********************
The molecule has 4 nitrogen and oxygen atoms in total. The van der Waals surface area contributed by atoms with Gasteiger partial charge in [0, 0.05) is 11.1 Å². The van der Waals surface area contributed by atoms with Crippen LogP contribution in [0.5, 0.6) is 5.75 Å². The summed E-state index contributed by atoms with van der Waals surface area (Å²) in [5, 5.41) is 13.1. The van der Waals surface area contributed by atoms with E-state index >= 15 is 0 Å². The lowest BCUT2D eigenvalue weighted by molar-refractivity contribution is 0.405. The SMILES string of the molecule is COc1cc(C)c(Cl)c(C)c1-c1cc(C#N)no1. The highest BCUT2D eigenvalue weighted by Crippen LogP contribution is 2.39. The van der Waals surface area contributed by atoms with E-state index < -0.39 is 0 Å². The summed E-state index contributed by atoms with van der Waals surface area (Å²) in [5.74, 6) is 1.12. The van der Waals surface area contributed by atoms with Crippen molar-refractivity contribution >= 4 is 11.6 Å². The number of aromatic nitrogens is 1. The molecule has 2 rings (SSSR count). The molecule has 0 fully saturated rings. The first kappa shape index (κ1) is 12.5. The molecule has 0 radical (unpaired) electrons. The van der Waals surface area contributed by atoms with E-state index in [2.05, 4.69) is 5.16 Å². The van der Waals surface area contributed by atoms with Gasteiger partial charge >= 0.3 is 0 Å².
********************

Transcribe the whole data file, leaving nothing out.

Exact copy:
The molecule has 4 nitrogen and oxygen atoms in total. The van der Waals surface area contributed by atoms with Gasteiger partial charge in [0, 0.05) is 11.1 Å². The van der Waals surface area contributed by atoms with Crippen LogP contribution in [0.5, 0.6) is 5.75 Å². The summed E-state index contributed by atoms with van der Waals surface area (Å²) in [5, 5.41) is 13.1. The van der Waals surface area contributed by atoms with E-state index >= 15 is 0 Å². The lowest BCUT2D eigenvalue weighted by molar-refractivity contribution is 0.405. The SMILES string of the molecule is COc1cc(C)c(Cl)c(C)c1-c1cc(C#N)no1. The highest BCUT2D eigenvalue weighted by Crippen LogP contribution is 2.39. The van der Waals surface area contributed by atoms with E-state index < -0.39 is 0 Å². The summed E-state index contributed by atoms with van der Waals surface area (Å²) in [5.74, 6) is 1.12. The van der Waals surface area contributed by atoms with Crippen molar-refractivity contribution >= 4 is 11.6 Å². The number of aromatic nitrogens is 1. The molecule has 2 rings (SSSR count). The molecule has 0 fully saturated rings. The first kappa shape index (κ1) is 12.5. The molecule has 0 radical (unpaired) electrons. The van der Waals surface area contributed by atoms with E-state index in [2.05, 4.69) is 5.16 Å². The van der Waals surface area contributed by atoms with Gasteiger partial charge >= 0.3 is 0 Å².